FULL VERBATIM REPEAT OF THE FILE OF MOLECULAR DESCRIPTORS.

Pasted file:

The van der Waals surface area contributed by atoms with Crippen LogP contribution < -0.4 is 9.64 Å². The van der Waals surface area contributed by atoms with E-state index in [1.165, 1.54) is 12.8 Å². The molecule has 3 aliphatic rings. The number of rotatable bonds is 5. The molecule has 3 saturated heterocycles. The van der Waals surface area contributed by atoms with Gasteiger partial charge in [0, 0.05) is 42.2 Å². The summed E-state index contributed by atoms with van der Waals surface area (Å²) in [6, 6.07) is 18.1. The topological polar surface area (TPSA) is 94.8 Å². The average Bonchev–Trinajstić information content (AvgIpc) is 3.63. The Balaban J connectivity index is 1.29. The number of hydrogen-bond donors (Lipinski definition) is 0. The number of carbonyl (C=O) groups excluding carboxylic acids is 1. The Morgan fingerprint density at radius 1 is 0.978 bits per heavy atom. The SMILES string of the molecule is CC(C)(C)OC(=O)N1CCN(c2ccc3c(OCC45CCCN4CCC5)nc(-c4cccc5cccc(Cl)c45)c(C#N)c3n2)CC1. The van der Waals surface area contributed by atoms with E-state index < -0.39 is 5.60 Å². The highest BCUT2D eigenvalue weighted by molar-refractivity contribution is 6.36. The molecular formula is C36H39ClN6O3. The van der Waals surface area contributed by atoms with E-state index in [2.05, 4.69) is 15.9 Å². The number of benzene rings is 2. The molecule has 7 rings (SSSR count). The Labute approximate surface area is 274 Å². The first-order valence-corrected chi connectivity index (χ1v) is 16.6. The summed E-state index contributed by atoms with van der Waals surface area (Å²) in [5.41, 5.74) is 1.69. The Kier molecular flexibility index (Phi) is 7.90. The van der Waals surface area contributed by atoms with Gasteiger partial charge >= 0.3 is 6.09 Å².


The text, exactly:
The van der Waals surface area contributed by atoms with Crippen LogP contribution < -0.4 is 9.64 Å². The van der Waals surface area contributed by atoms with E-state index in [1.165, 1.54) is 12.8 Å². The molecule has 3 aliphatic rings. The number of rotatable bonds is 5. The molecule has 3 saturated heterocycles. The van der Waals surface area contributed by atoms with Gasteiger partial charge in [0, 0.05) is 42.2 Å². The summed E-state index contributed by atoms with van der Waals surface area (Å²) in [6, 6.07) is 18.1. The topological polar surface area (TPSA) is 94.8 Å². The average Bonchev–Trinajstić information content (AvgIpc) is 3.63. The Balaban J connectivity index is 1.29. The number of hydrogen-bond donors (Lipinski definition) is 0. The number of carbonyl (C=O) groups excluding carboxylic acids is 1. The Morgan fingerprint density at radius 1 is 0.978 bits per heavy atom. The SMILES string of the molecule is CC(C)(C)OC(=O)N1CCN(c2ccc3c(OCC45CCCN4CCC5)nc(-c4cccc5cccc(Cl)c45)c(C#N)c3n2)CC1. The van der Waals surface area contributed by atoms with E-state index < -0.39 is 5.60 Å². The highest BCUT2D eigenvalue weighted by molar-refractivity contribution is 6.36. The molecular formula is C36H39ClN6O3. The van der Waals surface area contributed by atoms with E-state index in [2.05, 4.69) is 15.9 Å². The number of benzene rings is 2. The molecule has 7 rings (SSSR count). The Labute approximate surface area is 274 Å². The first-order valence-corrected chi connectivity index (χ1v) is 16.6. The summed E-state index contributed by atoms with van der Waals surface area (Å²) in [5.41, 5.74) is 1.69. The Kier molecular flexibility index (Phi) is 7.90. The van der Waals surface area contributed by atoms with Gasteiger partial charge >= 0.3 is 6.09 Å².